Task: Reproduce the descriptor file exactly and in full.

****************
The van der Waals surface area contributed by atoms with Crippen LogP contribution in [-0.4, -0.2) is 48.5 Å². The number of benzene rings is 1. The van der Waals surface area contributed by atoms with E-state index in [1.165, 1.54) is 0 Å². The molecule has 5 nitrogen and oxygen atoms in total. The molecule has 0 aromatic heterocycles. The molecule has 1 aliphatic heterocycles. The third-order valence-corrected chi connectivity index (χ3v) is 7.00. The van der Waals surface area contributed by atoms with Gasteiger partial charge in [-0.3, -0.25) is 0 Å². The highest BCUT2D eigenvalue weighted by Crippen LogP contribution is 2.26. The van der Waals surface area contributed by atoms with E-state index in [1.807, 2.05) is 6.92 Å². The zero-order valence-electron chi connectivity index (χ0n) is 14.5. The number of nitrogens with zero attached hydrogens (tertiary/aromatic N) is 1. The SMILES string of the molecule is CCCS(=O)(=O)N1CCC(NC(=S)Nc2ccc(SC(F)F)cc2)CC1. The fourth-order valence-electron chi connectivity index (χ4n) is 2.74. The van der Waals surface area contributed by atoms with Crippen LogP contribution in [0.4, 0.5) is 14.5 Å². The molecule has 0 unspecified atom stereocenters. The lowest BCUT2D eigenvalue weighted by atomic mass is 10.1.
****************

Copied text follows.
The van der Waals surface area contributed by atoms with Crippen LogP contribution in [-0.4, -0.2) is 48.5 Å². The number of benzene rings is 1. The van der Waals surface area contributed by atoms with E-state index in [1.165, 1.54) is 0 Å². The molecule has 5 nitrogen and oxygen atoms in total. The molecule has 0 aromatic heterocycles. The molecule has 1 aliphatic heterocycles. The third-order valence-corrected chi connectivity index (χ3v) is 7.00. The van der Waals surface area contributed by atoms with Gasteiger partial charge in [-0.3, -0.25) is 0 Å². The highest BCUT2D eigenvalue weighted by Crippen LogP contribution is 2.26. The van der Waals surface area contributed by atoms with E-state index in [1.807, 2.05) is 6.92 Å². The zero-order valence-electron chi connectivity index (χ0n) is 14.5. The number of nitrogens with zero attached hydrogens (tertiary/aromatic N) is 1. The SMILES string of the molecule is CCCS(=O)(=O)N1CCC(NC(=S)Nc2ccc(SC(F)F)cc2)CC1. The fourth-order valence-electron chi connectivity index (χ4n) is 2.74. The van der Waals surface area contributed by atoms with Crippen LogP contribution in [0.4, 0.5) is 14.5 Å². The molecule has 0 unspecified atom stereocenters. The lowest BCUT2D eigenvalue weighted by atomic mass is 10.1.